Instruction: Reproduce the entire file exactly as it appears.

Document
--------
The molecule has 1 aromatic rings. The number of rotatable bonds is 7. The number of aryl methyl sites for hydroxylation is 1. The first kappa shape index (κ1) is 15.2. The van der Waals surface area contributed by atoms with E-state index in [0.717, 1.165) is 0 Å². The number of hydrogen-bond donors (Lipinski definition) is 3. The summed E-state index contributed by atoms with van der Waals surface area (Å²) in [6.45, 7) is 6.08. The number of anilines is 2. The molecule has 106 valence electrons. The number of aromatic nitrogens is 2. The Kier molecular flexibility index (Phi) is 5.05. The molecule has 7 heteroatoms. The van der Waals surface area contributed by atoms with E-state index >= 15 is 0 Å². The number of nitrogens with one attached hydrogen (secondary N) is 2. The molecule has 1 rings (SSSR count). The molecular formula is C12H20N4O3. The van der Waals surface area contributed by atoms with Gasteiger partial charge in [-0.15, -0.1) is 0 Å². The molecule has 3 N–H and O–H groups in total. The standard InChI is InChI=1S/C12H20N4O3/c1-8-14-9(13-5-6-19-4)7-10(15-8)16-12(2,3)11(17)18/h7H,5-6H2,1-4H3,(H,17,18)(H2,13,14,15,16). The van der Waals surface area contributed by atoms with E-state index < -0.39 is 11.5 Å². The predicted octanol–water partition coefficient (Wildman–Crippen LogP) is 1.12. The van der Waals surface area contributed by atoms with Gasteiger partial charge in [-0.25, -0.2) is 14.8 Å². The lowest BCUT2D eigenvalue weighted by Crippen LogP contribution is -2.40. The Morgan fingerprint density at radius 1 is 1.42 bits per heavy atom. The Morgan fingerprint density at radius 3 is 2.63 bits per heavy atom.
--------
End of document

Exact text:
The molecule has 1 aromatic rings. The number of rotatable bonds is 7. The number of aryl methyl sites for hydroxylation is 1. The first kappa shape index (κ1) is 15.2. The van der Waals surface area contributed by atoms with E-state index in [0.717, 1.165) is 0 Å². The number of hydrogen-bond donors (Lipinski definition) is 3. The summed E-state index contributed by atoms with van der Waals surface area (Å²) in [6.45, 7) is 6.08. The number of anilines is 2. The molecule has 106 valence electrons. The number of aromatic nitrogens is 2. The Kier molecular flexibility index (Phi) is 5.05. The molecule has 7 heteroatoms. The van der Waals surface area contributed by atoms with E-state index >= 15 is 0 Å². The number of nitrogens with one attached hydrogen (secondary N) is 2. The molecule has 1 rings (SSSR count). The molecular formula is C12H20N4O3. The van der Waals surface area contributed by atoms with Gasteiger partial charge in [-0.15, -0.1) is 0 Å². The molecule has 3 N–H and O–H groups in total. The standard InChI is InChI=1S/C12H20N4O3/c1-8-14-9(13-5-6-19-4)7-10(15-8)16-12(2,3)11(17)18/h7H,5-6H2,1-4H3,(H,17,18)(H2,13,14,15,16). The van der Waals surface area contributed by atoms with E-state index < -0.39 is 11.5 Å². The predicted octanol–water partition coefficient (Wildman–Crippen LogP) is 1.12. The van der Waals surface area contributed by atoms with Gasteiger partial charge in [-0.25, -0.2) is 14.8 Å². The lowest BCUT2D eigenvalue weighted by Crippen LogP contribution is -2.40. The Morgan fingerprint density at radius 1 is 1.42 bits per heavy atom. The Morgan fingerprint density at radius 3 is 2.63 bits per heavy atom.